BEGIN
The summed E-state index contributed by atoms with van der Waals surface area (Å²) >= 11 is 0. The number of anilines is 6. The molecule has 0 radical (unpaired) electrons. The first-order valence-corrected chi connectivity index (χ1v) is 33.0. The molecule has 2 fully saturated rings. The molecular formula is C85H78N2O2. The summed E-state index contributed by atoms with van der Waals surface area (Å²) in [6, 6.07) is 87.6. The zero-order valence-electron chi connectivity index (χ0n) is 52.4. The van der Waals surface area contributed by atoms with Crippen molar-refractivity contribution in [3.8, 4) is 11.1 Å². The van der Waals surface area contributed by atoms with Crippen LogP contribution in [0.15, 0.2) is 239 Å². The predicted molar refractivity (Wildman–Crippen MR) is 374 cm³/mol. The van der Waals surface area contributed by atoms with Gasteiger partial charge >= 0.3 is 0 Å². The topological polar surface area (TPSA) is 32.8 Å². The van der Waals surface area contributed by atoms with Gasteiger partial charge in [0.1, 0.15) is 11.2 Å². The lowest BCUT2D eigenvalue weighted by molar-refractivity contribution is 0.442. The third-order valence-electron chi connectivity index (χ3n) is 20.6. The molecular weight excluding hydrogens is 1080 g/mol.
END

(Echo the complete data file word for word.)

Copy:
The summed E-state index contributed by atoms with van der Waals surface area (Å²) >= 11 is 0. The number of anilines is 6. The molecule has 0 radical (unpaired) electrons. The first-order valence-corrected chi connectivity index (χ1v) is 33.0. The molecule has 2 fully saturated rings. The molecular formula is C85H78N2O2. The summed E-state index contributed by atoms with van der Waals surface area (Å²) in [6, 6.07) is 87.6. The zero-order valence-electron chi connectivity index (χ0n) is 52.4. The van der Waals surface area contributed by atoms with Crippen molar-refractivity contribution in [3.8, 4) is 11.1 Å². The van der Waals surface area contributed by atoms with Crippen LogP contribution in [0.15, 0.2) is 239 Å². The predicted molar refractivity (Wildman–Crippen MR) is 374 cm³/mol. The van der Waals surface area contributed by atoms with Gasteiger partial charge >= 0.3 is 0 Å². The topological polar surface area (TPSA) is 32.8 Å². The van der Waals surface area contributed by atoms with Gasteiger partial charge in [0.1, 0.15) is 11.2 Å². The lowest BCUT2D eigenvalue weighted by molar-refractivity contribution is 0.442. The third-order valence-electron chi connectivity index (χ3n) is 20.6. The molecular weight excluding hydrogens is 1080 g/mol.